NPR standards editor Mark Memmott wanted NPR’s corrections count to be cut down in half by last month, but the broadcaster has more work to do to make it there, public editor Elizabeth Jensen wrote.
In June, she pointed to Memmott’s memo informing staff “we’re making too many mistakes.” Specifically, he counted “about 100 corrections a month this year,” which he wrote is “unacceptable.” Memmott pointed staff to NPR’s accuracy checklist calling for double checking the details — namely, “every name, date, place, number, title.”
In an Oct. 18 follow-up post, Jensen noted that NPR has published fewer corrections but not as few as Memmott wanted. “In September, NPR posted 89 corrections, roughly the same as in July and August, and October so far has seen about 60 corrections,” she wrote.
Moving forward, NPR will have fact checking training for staff, Jensen wrote. Jensen added a call for hiring more copy editors. iMediaEthics has asked NPR if specific plans are in the works to hire any fact checkers.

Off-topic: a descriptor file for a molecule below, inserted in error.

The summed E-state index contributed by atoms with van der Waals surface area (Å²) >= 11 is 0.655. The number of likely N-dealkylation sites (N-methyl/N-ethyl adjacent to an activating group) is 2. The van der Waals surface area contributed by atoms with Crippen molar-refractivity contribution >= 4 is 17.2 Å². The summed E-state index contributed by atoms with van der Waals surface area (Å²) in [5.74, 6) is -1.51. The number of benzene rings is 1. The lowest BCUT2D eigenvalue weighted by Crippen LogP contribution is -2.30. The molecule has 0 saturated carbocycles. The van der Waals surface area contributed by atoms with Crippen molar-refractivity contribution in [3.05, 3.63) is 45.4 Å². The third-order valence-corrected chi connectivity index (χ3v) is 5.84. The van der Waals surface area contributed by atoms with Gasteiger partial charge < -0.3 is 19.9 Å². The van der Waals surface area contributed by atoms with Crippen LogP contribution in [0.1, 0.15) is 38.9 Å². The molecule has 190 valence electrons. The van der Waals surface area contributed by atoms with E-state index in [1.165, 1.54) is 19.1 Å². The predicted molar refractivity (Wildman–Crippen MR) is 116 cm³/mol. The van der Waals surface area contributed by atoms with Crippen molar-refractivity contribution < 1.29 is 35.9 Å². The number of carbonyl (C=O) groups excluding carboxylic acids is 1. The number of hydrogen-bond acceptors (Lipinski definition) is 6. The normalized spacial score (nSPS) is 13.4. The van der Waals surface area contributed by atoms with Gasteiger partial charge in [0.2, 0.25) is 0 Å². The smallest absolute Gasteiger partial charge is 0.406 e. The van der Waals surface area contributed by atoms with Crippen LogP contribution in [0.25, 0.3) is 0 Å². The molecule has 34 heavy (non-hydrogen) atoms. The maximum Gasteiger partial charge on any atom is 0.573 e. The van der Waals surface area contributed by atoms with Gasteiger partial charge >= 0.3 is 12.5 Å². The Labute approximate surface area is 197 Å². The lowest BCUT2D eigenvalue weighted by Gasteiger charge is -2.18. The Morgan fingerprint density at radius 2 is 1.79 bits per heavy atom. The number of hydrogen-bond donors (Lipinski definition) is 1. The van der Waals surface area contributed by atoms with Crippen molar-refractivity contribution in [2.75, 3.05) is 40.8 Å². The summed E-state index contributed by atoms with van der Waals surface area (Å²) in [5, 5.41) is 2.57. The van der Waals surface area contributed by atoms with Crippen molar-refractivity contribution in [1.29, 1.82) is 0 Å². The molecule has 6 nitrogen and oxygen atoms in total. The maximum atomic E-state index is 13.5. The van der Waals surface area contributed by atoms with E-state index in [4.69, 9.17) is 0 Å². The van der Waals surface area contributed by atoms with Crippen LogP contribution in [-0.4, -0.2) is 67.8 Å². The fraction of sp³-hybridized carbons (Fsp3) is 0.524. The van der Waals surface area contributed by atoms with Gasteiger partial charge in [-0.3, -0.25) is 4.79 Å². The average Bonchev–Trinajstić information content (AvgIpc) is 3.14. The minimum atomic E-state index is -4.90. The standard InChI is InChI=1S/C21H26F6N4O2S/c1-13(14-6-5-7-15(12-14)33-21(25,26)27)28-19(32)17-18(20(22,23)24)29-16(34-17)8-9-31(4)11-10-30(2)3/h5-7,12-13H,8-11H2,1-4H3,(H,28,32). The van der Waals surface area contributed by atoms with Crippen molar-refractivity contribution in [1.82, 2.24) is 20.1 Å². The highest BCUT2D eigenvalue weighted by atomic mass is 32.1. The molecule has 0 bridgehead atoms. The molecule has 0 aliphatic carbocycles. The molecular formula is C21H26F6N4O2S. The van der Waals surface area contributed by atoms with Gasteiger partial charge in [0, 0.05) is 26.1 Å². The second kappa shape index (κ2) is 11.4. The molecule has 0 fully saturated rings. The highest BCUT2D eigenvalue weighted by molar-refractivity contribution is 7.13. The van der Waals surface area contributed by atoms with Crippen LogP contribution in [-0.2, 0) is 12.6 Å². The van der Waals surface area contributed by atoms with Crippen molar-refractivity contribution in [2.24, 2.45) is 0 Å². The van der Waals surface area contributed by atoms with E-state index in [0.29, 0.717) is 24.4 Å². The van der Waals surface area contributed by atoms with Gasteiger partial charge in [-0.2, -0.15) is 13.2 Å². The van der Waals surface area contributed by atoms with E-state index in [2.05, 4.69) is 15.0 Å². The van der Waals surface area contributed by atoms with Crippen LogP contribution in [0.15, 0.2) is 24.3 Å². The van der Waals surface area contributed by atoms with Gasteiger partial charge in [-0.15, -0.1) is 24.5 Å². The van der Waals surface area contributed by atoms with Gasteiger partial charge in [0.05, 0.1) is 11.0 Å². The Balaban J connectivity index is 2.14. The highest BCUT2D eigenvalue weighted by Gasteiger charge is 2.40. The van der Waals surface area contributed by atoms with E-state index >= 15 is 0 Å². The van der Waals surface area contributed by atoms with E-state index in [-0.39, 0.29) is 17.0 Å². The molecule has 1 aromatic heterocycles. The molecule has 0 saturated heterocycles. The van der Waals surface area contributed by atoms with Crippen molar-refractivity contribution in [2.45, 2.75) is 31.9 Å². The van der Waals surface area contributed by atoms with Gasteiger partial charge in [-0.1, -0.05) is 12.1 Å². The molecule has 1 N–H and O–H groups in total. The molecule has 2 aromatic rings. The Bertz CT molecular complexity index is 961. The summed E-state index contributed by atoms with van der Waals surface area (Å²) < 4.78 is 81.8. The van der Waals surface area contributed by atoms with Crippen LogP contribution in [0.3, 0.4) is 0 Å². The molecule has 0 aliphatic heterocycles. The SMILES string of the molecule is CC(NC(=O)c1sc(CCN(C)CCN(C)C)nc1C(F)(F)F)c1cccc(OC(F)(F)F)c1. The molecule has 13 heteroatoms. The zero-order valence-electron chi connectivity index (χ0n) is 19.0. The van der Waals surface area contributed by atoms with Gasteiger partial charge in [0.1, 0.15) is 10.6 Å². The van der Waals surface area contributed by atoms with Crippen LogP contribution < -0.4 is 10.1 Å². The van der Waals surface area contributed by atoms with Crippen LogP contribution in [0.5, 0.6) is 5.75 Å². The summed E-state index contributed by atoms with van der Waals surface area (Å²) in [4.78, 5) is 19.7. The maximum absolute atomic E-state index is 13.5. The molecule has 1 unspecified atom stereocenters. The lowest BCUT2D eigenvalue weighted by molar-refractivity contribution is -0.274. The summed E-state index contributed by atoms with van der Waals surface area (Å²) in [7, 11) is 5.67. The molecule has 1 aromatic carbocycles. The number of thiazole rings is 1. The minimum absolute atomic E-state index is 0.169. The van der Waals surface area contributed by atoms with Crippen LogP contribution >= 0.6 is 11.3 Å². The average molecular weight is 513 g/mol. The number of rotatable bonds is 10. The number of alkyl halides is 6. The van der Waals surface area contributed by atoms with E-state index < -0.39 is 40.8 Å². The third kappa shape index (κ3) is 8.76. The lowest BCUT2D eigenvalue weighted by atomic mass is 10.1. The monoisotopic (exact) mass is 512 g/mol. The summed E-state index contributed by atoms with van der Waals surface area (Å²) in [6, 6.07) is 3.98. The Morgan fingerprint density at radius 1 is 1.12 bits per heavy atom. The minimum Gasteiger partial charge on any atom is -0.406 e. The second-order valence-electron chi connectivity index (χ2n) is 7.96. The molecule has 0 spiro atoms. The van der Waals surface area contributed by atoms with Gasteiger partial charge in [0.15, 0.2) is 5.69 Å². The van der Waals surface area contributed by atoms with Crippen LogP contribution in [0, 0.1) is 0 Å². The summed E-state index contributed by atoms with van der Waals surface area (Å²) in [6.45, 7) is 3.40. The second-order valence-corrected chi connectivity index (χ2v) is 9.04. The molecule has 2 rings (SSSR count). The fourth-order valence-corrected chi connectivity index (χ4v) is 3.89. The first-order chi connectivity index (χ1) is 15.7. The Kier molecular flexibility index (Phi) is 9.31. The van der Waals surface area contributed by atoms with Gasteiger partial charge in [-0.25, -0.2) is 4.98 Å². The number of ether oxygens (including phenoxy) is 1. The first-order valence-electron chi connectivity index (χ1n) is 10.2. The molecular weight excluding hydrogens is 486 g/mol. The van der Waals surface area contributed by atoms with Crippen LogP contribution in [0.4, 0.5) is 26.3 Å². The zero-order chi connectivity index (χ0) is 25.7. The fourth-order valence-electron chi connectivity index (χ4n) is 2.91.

Jensen noted NPR is still making the same type of smaller errors, such as misspelled names, wrong places, and number fails. “On the other hand, major errors are relatively few,” she wrote, pointing to a recent NPR correction that was more significant — NPR said a congressman, Rep. John Faso, didn’t respond to comment but the reporter never actually contacted him.